An important lesson I learned from my Beatblogging.org experience, during which I set up a Ning-powered social network for the Hershey community I covered: It’s wildly important to get the project off on the right foot, establish the right culture early, and pray that it takes root.

What do I mean by “the right culture?” As I wrote in a Facebook note to 30 of my friends in the area, I’m seeking contributors who:

“are leaving intelligent, productive comments in the early going. I want to establish the culture where the smartasses are ostracized and overwhelmed by the valuable people, not the other way around. If that can be established in the beginning, it will become entrenched and expected behavior among everyone else. If that doesn’t happen, there’s no way my idea can work out.”

“Smartasses” is a term that got me in trouble — rightfully so — when someone found my Twitter account and posted one of my poorly worded Tweets in the comments of an introductory post on PennLive:

@ashleygurbal I ain’t skurred. I have a plan to establish the right culture…building an army now to overwhelm and nullify smartasses.

I shouldn’t have called some (obviously not all) readers that, but the point remains that it’s the users perceived as smartasses that have chased away valuable content by creating a hostile, intimidating environment. They exist on every news site and have a toxic effect.

I considered that introductory post, in which I asked for help picking out a name for the blog, as a bit of a trial run. The response from readers was, quite expectedly, mixed.

to comply with truth in advertising, you need to name the blog, “A general assignment reporter’s worst nightmare.”

——-

How bout naming it “Farmed Out” because you’re too cheap to go get stories, so you want them to come to you.

How long until this thing gets pranked?

I’ll give it 2 weeks until we see a story about a cat nursing a puppy.

———-

Have any of you heard of the saying, “unless you have something nice to say, don’t say anything at all”??? My gosh, why the negativity? I think this sounds like a fun idea.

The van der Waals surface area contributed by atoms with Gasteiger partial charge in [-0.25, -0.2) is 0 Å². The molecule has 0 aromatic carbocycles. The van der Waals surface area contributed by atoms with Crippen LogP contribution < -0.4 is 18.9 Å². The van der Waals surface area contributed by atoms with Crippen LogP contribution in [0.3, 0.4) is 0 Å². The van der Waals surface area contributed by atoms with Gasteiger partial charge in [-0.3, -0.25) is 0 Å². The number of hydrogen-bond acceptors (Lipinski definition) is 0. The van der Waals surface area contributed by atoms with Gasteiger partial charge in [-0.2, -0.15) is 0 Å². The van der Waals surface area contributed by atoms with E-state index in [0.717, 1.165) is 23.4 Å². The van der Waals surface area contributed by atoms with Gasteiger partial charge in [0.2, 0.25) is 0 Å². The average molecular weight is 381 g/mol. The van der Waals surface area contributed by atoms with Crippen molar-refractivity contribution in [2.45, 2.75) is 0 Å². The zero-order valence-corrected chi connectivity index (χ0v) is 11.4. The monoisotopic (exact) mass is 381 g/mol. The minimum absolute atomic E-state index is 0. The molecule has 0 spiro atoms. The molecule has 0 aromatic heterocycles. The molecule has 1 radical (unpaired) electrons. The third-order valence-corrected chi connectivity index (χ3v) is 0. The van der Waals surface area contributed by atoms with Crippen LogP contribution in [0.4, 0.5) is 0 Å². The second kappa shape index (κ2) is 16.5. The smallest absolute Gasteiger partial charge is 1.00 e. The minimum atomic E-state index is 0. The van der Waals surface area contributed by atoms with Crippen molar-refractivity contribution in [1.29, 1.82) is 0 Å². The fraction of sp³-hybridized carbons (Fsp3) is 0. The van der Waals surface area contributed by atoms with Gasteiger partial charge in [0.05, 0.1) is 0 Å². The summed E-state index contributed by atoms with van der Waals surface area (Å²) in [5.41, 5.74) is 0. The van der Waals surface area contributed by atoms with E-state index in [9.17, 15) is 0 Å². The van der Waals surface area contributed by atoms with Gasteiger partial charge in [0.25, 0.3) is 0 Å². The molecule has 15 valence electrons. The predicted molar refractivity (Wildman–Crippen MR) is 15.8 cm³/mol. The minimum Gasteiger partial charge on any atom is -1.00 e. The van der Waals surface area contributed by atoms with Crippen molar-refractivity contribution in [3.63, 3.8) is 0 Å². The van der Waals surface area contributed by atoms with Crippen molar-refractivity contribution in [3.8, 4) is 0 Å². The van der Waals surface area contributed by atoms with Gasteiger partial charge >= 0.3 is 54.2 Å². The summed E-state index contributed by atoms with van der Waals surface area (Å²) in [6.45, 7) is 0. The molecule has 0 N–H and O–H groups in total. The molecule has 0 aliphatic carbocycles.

———-

Instead of worrying about what to call your blog, why don’t you invest that time to spellcheck all of the articles.

———–

You guys are a joke. Can’t wait to see great articles about spelling bees and summer camp.

————-

Forgive my negativity, but this is not what I’d like to see good reporters like Dan wasted on.

Respectfully, newspapers are shrinking all over and I agree with the commenter above – considering the shrinking nature of journalism please use your resources for more important things.

————–

I think this is a great idea! And it might give voice to some cool stories from readers that might not warrant a whole article but would still neat to hear about.

————–

That’s great; play the fiddle while Rome burns.

Our local, state and federal governments are getting more corrupt by the day and you don’t want to allow political discussion on a forum designed around the readers’ interests. Just sunshine and lollypops.

—————-

Wow this sounds like a terrible idea. Has anyone ever read the comments on any of these articles. These people are going to start to determine what is newsworthy? Are you kidding me???? Look at the 81 comments on the racist flyer article and you tell me if this is still a good idea.

————–

The ridiculous ideas can be weeded out easily enough. I can honestly see this improving the stories that pour out of the patriot news building.

—————

Awesome! Too many times I’ve witnessed good community events go by the wayside and not even be acknowledged in our local newspaper.

This is coupled with an overwhelmingly positive response on Facebook, Twitter, other j-bloggers and real life people I’ve told about it. I think the success in those areas has a lot to do with me previously establishing credibility, but it still confirms to me that the audience is out there. It’s just going to take a lot of work, and maybe a lot of luck, to get this thing started right.

To that end, I’m relying heavily on social media to spread the word. I’m hoping the people who already approve of the idea can help carry some weight early on, or pass the word on to others who they think would be interested.

There remain a lot of questions about how I’ll actually implement the plan, and how I’m going to avoid some of the trouble spots that are probably on your mind. I plan to address those in FAQ format in an early post on the blog, so please let me know what you think readers (or you) will be concerned about, and I’ll try to address them now.

Easy, immediate, responsible deployments of crowdsourcing

(This is Part 2 on my series about crowdsourcing. Part 1 argued the crowd can help ease the pain of a shrinking staff, and Part 3 defended the underlying principles of crowdsourcing.)

I understand that crowdsourcing is a scary word to a lot of journalists. So I thought it would help to offer some specific examples of how it could be utilized.

When you read this, keep in mind: Staff resources are very limited, and becoming more limited by the day. We’re searching for newsroom inefficiencies, old practices we can cut or change that will open up time for the core enterprise that will keep news organizations relevant.